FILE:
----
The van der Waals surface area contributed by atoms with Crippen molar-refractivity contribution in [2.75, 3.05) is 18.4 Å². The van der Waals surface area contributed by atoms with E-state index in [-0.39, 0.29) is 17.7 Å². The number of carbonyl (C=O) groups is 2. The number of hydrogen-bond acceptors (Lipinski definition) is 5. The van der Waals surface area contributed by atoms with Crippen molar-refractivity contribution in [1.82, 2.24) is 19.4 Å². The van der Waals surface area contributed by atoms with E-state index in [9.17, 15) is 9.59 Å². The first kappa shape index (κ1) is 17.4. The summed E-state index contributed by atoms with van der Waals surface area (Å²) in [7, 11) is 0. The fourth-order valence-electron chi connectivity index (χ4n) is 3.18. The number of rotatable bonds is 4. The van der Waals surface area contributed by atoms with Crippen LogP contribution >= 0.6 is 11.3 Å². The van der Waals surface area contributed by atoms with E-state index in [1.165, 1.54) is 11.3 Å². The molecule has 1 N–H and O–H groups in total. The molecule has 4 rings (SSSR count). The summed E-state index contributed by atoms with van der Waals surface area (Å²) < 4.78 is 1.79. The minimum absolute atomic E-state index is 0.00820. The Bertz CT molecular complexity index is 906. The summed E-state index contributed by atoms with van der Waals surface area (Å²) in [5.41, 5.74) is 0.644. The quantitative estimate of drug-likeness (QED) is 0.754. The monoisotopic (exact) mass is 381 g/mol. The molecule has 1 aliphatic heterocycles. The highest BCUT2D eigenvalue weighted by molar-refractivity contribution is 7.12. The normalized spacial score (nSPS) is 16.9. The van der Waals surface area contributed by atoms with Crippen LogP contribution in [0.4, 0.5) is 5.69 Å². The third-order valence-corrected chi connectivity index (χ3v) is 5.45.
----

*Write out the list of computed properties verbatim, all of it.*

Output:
The van der Waals surface area contributed by atoms with Crippen molar-refractivity contribution in [2.75, 3.05) is 18.4 Å². The van der Waals surface area contributed by atoms with E-state index in [-0.39, 0.29) is 17.7 Å². The number of carbonyl (C=O) groups is 2. The number of hydrogen-bond acceptors (Lipinski definition) is 5. The van der Waals surface area contributed by atoms with Crippen molar-refractivity contribution in [1.82, 2.24) is 19.4 Å². The van der Waals surface area contributed by atoms with E-state index in [9.17, 15) is 9.59 Å². The first kappa shape index (κ1) is 17.4. The summed E-state index contributed by atoms with van der Waals surface area (Å²) in [7, 11) is 0. The fourth-order valence-electron chi connectivity index (χ4n) is 3.18. The number of rotatable bonds is 4. The van der Waals surface area contributed by atoms with Crippen LogP contribution >= 0.6 is 11.3 Å². The van der Waals surface area contributed by atoms with E-state index in [1.165, 1.54) is 11.3 Å². The molecule has 1 N–H and O–H groups in total. The molecule has 4 rings (SSSR count). The summed E-state index contributed by atoms with van der Waals surface area (Å²) < 4.78 is 1.79. The minimum absolute atomic E-state index is 0.00820. The Bertz CT molecular complexity index is 906. The summed E-state index contributed by atoms with van der Waals surface area (Å²) in [5.41, 5.74) is 0.644. The quantitative estimate of drug-likeness (QED) is 0.754. The monoisotopic (exact) mass is 381 g/mol. The molecule has 1 aliphatic heterocycles. The highest BCUT2D eigenvalue weighted by molar-refractivity contribution is 7.12. The normalized spacial score (nSPS) is 16.9. The van der Waals surface area contributed by atoms with Crippen LogP contribution in [0.4, 0.5) is 5.69 Å². The third-order valence-corrected chi connectivity index (χ3v) is 5.45.